The GIA stapler alone is particularly effective in resecting large areas of compromised gastric tissue. In those cases of gastric necrosis secondary to gastric volvulus/torsion, the GIA stapler is the preferred method to efficiently remove these areas rapidly, while minimizing the risk of intraoperative contamination. Following removal, an inverting continuous suture pattern is applied over the staple line to complete the procedure (Photo 4).
Photo 3: Thoracoabdominal staplers apply two rows of staples and are best used with partial or complete lung lobectomies.
Circular staplers apply two rows of staples in a circular configuration for end-to-end anastomosis of the large and small intestine, as well as the esophagus. They also are effectively used for anastomosing the terminal esophagus or duodenal segment (Bilroth I) to the stomach. They have been used in partial colectomy procedures both in dogs and cats. Although they remain as an important stapling device in veterinary soft tissue surgery, they are the least commonly used stapling device in most small animal surgical practices. Despite this, they are quite useful for the more challenging anastomotic procedures performed in small animal surgery.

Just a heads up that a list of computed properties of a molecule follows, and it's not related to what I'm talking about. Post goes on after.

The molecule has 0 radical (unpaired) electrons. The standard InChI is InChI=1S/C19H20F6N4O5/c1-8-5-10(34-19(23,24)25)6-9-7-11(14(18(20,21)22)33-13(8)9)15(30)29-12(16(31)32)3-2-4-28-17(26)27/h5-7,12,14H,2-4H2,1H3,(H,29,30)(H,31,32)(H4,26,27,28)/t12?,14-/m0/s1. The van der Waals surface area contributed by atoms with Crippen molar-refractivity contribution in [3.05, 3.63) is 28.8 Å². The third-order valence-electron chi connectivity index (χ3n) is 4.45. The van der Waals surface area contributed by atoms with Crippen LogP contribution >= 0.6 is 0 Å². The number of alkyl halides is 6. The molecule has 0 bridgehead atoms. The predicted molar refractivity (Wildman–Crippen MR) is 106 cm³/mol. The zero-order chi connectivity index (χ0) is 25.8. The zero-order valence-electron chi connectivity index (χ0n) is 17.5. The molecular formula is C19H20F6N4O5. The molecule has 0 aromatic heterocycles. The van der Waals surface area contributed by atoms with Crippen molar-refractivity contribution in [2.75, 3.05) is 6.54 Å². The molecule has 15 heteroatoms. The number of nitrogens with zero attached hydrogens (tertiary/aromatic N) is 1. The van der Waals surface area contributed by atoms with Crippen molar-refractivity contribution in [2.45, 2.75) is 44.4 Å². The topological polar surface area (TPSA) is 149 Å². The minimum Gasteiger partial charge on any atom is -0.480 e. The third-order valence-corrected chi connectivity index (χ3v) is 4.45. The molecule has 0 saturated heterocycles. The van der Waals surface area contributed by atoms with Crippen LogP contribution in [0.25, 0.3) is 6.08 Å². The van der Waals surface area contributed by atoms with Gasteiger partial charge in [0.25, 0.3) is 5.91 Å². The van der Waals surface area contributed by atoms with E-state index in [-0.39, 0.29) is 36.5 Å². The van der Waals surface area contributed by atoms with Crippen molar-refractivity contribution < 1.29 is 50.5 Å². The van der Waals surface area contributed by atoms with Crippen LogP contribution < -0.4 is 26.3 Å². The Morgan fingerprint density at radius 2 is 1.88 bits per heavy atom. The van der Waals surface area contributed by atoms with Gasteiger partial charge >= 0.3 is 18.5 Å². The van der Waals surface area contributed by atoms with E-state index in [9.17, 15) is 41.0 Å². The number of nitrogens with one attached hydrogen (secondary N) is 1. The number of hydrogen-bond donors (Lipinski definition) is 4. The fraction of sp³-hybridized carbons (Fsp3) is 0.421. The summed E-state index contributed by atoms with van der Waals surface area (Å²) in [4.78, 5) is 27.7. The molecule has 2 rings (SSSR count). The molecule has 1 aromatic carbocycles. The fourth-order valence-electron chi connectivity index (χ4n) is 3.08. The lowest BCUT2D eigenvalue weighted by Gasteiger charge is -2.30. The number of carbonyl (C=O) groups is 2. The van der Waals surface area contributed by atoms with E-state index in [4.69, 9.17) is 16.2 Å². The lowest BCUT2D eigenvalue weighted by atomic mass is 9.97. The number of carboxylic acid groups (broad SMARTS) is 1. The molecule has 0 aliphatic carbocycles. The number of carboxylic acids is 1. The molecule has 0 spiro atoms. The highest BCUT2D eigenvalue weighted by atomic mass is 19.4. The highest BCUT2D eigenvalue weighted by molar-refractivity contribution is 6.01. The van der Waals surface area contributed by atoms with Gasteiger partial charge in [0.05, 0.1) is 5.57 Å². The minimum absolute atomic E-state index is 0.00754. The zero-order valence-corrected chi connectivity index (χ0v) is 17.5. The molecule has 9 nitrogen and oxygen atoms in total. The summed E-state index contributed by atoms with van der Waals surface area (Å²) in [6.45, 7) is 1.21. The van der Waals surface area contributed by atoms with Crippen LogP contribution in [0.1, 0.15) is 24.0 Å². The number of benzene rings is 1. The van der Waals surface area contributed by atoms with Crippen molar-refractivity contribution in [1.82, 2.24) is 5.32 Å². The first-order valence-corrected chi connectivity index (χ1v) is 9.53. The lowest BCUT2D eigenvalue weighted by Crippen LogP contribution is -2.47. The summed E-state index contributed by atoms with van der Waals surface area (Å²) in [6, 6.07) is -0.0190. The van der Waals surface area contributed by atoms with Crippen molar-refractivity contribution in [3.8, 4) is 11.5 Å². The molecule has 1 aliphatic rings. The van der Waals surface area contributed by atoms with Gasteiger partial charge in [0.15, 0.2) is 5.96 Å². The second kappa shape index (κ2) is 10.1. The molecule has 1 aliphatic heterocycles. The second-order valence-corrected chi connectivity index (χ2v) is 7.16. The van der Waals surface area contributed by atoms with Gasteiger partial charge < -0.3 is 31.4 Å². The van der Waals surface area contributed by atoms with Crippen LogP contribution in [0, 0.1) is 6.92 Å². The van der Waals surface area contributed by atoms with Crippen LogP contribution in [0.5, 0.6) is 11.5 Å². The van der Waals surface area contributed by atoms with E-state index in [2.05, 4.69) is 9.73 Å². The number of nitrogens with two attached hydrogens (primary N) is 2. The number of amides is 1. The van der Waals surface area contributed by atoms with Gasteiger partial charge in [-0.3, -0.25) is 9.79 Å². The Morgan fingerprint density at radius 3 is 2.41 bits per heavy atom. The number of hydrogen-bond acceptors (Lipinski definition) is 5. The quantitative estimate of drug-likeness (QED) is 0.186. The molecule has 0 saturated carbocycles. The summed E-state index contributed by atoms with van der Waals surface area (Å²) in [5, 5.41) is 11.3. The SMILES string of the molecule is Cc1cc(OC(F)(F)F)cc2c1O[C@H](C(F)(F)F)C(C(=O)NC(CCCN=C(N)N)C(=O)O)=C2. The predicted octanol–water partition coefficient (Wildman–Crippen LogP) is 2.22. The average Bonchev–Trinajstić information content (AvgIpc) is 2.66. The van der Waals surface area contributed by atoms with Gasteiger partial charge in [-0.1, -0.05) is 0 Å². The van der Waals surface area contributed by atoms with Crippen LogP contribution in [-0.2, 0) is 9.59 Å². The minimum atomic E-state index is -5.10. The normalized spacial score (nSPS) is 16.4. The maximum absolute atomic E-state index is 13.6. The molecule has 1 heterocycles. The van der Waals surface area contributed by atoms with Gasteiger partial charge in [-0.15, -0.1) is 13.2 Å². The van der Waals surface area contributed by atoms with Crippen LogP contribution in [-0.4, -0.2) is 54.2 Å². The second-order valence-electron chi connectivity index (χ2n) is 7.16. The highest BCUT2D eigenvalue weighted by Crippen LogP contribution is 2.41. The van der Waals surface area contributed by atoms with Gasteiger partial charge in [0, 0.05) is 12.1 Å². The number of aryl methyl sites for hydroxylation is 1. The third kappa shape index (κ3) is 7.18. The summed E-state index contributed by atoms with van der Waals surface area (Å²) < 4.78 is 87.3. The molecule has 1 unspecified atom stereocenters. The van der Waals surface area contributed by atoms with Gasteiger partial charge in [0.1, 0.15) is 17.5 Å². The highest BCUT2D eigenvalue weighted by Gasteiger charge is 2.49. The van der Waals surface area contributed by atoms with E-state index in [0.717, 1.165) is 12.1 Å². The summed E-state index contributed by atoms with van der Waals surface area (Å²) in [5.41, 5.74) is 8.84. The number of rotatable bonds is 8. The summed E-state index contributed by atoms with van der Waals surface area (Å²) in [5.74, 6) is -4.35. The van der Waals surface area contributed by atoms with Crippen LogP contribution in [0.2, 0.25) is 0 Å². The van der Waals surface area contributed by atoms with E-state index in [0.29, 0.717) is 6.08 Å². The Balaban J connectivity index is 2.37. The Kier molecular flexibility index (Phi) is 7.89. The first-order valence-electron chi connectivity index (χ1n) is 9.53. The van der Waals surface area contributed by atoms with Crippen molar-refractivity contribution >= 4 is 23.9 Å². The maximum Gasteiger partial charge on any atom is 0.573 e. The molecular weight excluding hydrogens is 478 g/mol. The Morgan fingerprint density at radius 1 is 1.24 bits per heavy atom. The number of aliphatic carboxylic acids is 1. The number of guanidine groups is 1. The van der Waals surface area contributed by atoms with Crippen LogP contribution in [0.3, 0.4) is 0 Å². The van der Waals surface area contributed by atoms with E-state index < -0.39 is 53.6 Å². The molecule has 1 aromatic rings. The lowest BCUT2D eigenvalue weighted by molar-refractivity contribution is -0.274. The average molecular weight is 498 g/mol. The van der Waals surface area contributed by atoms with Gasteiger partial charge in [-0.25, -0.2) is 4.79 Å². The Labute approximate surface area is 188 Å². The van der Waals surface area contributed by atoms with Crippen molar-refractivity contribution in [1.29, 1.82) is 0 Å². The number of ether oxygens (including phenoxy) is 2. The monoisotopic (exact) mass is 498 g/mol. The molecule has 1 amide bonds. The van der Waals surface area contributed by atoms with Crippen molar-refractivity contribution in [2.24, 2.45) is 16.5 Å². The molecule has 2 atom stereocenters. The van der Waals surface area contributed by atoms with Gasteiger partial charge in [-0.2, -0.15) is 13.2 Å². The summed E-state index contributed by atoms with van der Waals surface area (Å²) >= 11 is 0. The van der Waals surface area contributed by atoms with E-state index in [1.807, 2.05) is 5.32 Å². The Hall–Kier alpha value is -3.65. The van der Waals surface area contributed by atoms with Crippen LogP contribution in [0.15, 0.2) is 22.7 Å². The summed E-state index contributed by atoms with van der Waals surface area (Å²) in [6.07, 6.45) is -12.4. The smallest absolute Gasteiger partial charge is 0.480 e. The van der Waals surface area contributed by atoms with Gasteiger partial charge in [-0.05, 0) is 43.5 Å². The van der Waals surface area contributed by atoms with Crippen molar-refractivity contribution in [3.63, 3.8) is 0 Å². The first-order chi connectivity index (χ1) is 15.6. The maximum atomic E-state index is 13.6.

Smaller versions of the tissue staplers are available for use in endoscopic surgery. Although this area of small animal surgery is limited in scope at this time, it is an important area in human surgery. These modified instruments can be used for minimally invasive surgery, or applied in combination with conventional approaches to the thorax and abdomen, especially in smaller veterinary patients.
The newer designs in stapling equipment continue to facilitate their application in surgery. Over time, veterinarians will continue to use staplers for conventional applications, while determining new uses for this innovative line of instruments.
Dr. Pavletic is the head of the Department of Surgery and director of surgical services at Boston's Angell Memorial Animal Hospital. He is a 1974 graduate of the University of Illinois and a 1981 diplomate of the American College of Veterinary Surgeons. He is the author of the 1999 Atlas of Small Animal Reconstructive Surgery, Second Edition, published by W.B. Saunders.